Pierre de Manchicourt: Missa Reges Terrae; Reges Terrae; Caro Mea; Ne Reminiscaris; Vidi Speciosum; Regina Caeli. The Choir of St. Luke in the Fields conducted by David Shuler. MSR Classics. $12.95.
Hilary Tann: Choral Music; Hildegard von Bingen: O Deus; Rex Noster Promptus Est. Capella Clausura conducted by Amelia LeClair. Navona. $14.99.
Leonard Lehrman and Joel Mandelbaum: Harmonize Your Spirit with My Calm. Ravello. $14.99.
Scott Perkins: The Stolen Child; A Word Out of the Sea; The World of Dream. Audivi conducted by Scott Perkins. Navona. $14.99.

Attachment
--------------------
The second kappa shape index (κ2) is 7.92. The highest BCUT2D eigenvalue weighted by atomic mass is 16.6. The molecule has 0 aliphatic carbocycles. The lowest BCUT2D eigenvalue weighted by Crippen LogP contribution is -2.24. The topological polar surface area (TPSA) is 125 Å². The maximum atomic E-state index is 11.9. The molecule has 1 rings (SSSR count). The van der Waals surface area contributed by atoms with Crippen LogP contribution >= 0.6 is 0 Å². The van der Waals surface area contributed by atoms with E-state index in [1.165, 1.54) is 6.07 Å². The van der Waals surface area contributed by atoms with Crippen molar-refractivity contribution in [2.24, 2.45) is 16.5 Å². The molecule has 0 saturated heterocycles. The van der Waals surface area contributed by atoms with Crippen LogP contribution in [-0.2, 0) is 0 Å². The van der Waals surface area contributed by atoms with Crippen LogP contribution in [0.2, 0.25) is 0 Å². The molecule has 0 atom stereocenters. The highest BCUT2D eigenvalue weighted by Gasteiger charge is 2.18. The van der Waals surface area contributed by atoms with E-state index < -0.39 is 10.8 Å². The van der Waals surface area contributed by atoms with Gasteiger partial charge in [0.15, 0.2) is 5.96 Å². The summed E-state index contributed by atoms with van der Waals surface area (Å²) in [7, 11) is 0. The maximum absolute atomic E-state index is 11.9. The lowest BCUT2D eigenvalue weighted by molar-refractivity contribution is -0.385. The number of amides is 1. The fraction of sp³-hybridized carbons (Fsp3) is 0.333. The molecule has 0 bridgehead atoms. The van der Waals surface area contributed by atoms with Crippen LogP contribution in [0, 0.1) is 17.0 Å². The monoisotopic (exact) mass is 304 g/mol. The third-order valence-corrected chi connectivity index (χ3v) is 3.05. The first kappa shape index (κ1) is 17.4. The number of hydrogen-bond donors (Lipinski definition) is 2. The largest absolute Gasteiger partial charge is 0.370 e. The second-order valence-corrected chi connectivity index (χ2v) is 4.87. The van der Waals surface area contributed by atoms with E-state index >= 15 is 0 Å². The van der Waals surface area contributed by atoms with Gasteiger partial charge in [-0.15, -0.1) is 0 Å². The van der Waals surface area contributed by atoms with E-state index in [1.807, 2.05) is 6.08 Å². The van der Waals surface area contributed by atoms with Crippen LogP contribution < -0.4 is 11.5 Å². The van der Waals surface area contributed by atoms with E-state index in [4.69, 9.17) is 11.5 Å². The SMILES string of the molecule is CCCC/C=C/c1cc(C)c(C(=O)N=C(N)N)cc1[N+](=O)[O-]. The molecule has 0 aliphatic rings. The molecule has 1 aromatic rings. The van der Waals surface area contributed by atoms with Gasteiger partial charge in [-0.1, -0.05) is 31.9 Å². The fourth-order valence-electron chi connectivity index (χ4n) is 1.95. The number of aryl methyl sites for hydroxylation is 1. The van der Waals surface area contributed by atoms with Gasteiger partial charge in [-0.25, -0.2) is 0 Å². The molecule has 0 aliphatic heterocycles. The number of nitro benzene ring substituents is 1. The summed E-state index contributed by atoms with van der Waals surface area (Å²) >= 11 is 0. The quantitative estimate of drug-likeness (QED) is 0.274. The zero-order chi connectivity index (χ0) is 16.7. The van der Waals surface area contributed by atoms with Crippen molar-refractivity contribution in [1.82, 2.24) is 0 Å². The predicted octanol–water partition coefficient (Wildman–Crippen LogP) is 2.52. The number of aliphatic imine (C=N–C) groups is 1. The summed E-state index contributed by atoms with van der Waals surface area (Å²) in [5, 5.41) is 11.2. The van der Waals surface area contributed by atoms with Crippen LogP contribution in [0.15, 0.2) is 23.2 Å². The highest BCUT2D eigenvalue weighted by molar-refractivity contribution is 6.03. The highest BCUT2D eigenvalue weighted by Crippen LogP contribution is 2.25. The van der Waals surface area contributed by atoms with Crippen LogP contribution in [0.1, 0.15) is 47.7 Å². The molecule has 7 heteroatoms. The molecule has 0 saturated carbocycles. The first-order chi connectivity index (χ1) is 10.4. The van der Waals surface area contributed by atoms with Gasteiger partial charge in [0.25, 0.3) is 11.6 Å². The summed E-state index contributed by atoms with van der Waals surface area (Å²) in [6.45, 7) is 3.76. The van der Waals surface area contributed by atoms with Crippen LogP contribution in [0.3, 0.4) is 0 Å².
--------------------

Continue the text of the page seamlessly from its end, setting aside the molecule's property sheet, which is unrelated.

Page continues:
Sacred choral music of the 16th century is certainly a niche interest, and such music from a now-little-known composer even more so. Yet there are undiscovered beauties aplenty in the works of Pierre de Manchicourt on a new MSR Classics CD. Manchicourt (c. 1510-1564) is yet another of the many composers who, famous in their own time, soon fell into obscurity after their death – and the music on this disc helps show why. It is uniformly beautiful – Manchicourt was clearly highly skilled at vocal writing in the forms of his time (principally masses and motets). But even though Manchicourt adopted some more-forward-looking approaches in his later motets, producing smoother melodic lines and frequent imitative vocal sections, all his music sounds firmly planted within his lifespan and more old-fashioned than that of such near-contemporaries as Nicolas Gombert. Manchicourt’s innovations were modest ones, surely sufficient to make his music interesting when it was composed but not enough to give it staying power thereafter. Nevertheless, there is extraordinary vocal beauty here, whether in the extended five-movement Missa Reges Terrae or in the five shorter works performed with great vocal smoothness and lovely blending by the Choir of St. Luke in the Fields under David Shuler. This choir is diligent about following historic performance practices, and the result is a recording whose lovely flow is evident from start to finish. The voices themselves are excellently balanced, and Shuler draws attention to the occasional unexpected elements of Manchicourt’s music – including unexpected dissonances and some difficult-to-negotiate vocal leaps – without allowing them to dominate what is essentially music planted firmly in the time in which it was written. This is a disc for people whose love of Renaissance-era music encompasses less-known as well as familiar composers, as long as their works sound as warmly convincing as they do here.